It’s pretty well known FIFA isn’t exactly leading from the front when it comes to gender equality. But, even by the global soccer governing body’s standards, this summer’s Women’s World Cup was shaping up to be a bit of a nightmare—complete with a lawsuit filed by 84 players against FIFA and the host nation’s Canadian Soccer Association claiming gender discrimination. The core dispute brought forth by the players—including the sport’s biggest female stars—was the use of artificial turf for the event, rather than natural grass. The surface, they say, is more dangerous for players and would never be allowed during the men’s version of the tournament.
On Wednesday, however, the players dropped the discrimination suit against the tournament's organizing bodies. FIFA, for its part, refused to budge on the field surfaces and hardly improved its image as a friend of the women’s game. Here’s more from the women’s soccer news site the Equalizer:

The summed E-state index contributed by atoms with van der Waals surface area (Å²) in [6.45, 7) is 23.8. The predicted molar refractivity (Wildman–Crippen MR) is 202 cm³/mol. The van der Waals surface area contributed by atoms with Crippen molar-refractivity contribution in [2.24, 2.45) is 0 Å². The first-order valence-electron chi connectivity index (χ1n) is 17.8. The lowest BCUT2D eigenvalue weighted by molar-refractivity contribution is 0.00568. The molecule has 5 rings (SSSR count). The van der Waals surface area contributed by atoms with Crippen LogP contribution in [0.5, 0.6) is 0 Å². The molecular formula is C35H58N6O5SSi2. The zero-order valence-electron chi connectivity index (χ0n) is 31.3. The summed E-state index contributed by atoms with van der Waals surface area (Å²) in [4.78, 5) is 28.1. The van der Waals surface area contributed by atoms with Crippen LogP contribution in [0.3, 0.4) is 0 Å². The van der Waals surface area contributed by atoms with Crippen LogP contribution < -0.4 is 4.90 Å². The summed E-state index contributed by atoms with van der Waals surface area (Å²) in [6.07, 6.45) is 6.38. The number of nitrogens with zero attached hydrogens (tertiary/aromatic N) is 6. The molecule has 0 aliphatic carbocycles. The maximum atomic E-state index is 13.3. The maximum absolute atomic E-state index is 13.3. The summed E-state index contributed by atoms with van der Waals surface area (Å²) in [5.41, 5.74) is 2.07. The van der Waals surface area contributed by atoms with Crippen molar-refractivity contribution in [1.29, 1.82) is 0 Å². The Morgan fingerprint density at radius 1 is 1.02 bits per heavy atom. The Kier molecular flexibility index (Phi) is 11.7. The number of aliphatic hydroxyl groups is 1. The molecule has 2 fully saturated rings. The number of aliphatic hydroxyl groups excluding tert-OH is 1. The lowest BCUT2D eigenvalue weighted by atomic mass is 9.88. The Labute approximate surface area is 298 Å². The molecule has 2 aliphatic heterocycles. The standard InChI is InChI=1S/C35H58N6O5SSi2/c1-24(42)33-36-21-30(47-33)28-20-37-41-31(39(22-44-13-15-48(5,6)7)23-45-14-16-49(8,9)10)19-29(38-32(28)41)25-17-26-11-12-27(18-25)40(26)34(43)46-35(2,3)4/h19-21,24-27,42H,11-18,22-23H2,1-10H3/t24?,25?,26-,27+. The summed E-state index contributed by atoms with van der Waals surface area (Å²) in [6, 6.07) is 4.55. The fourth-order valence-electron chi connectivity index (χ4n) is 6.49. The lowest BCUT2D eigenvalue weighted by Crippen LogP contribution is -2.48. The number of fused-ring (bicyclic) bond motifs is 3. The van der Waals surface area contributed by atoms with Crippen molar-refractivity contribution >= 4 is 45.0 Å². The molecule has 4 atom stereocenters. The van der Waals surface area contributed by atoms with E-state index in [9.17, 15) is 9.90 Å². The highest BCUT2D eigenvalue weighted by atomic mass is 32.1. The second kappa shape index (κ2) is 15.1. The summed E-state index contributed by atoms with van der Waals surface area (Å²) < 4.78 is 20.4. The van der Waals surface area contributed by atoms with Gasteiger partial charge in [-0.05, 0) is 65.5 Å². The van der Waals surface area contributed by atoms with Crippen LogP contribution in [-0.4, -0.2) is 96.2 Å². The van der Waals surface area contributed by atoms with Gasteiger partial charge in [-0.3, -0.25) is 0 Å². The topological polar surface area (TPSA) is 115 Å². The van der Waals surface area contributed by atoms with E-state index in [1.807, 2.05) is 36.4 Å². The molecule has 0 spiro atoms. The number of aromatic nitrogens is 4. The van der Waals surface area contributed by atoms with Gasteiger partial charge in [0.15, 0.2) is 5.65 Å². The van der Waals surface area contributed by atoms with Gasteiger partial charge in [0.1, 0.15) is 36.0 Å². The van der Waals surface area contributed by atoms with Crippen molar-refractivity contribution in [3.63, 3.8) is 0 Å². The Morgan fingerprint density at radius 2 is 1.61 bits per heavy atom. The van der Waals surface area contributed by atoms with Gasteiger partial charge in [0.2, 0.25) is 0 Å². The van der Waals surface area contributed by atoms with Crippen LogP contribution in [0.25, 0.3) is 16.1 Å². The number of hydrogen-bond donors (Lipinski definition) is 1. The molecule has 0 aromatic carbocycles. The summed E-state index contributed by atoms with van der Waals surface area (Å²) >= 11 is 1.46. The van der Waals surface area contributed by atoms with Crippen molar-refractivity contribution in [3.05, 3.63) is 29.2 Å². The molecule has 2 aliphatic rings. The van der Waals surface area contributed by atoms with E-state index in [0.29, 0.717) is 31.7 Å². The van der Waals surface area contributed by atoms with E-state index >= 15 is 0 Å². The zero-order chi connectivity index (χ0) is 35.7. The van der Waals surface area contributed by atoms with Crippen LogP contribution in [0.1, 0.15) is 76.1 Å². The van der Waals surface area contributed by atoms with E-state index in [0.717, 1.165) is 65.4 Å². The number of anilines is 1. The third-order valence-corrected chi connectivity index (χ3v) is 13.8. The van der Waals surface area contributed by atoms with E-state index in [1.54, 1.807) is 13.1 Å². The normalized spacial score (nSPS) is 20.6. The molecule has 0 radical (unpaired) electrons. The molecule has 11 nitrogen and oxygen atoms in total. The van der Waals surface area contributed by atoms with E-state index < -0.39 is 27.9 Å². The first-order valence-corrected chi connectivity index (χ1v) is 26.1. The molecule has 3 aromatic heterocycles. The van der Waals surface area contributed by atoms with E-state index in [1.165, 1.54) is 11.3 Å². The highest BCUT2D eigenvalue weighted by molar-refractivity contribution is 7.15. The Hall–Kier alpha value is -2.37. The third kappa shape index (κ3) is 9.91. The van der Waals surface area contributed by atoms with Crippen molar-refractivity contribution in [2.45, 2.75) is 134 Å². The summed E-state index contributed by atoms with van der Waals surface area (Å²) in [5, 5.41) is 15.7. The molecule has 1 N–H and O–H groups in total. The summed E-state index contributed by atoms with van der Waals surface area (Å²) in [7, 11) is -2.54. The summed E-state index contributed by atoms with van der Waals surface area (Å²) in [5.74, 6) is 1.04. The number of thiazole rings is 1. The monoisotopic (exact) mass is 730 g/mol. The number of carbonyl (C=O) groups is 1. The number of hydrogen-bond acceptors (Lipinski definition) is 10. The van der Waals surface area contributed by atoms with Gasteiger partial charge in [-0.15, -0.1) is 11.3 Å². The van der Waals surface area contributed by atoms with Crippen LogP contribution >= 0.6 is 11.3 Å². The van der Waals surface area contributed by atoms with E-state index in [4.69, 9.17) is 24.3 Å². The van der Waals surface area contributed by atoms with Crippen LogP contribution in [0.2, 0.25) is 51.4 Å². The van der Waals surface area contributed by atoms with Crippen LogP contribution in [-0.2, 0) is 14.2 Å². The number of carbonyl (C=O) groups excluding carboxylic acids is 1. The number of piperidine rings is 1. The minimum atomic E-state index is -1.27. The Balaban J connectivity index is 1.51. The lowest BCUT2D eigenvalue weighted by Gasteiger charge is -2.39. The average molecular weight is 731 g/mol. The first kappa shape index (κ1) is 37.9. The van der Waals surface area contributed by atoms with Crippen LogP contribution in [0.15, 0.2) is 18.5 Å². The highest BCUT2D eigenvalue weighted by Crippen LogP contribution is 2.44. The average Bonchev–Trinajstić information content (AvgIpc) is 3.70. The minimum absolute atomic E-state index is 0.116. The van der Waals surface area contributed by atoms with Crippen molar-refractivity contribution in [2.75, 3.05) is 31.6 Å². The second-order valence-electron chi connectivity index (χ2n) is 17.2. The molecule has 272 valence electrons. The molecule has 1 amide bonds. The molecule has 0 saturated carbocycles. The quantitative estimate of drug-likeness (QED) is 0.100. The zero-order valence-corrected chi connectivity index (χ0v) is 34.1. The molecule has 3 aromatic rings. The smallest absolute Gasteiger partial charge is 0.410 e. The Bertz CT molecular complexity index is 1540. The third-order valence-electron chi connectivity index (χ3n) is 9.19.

Players were denied an expedited hearing on the case—which was needed since the World Cup kicks off on June 6—and the Canadian Soccer Association rejected the Tribunal’s proposal for mediation. FIFA continually rejected to acknowledge the legal battle, saying it hadn’t been properly served papers. In December, before the World Cup draw, FIFA secretary general Jérôme Valcke became visibly heated in a press conference, calling claims of discrimination “nonsense.”
"Our legal action has ended," U.S. star Abby Wambach said in a statement. "But I am hopeful that the players' willingness to contest the unequal playing fields—and the tremendous public support we received during the effort—makes the start of even greater activism to ensure fair treatment when it comes to women's sports."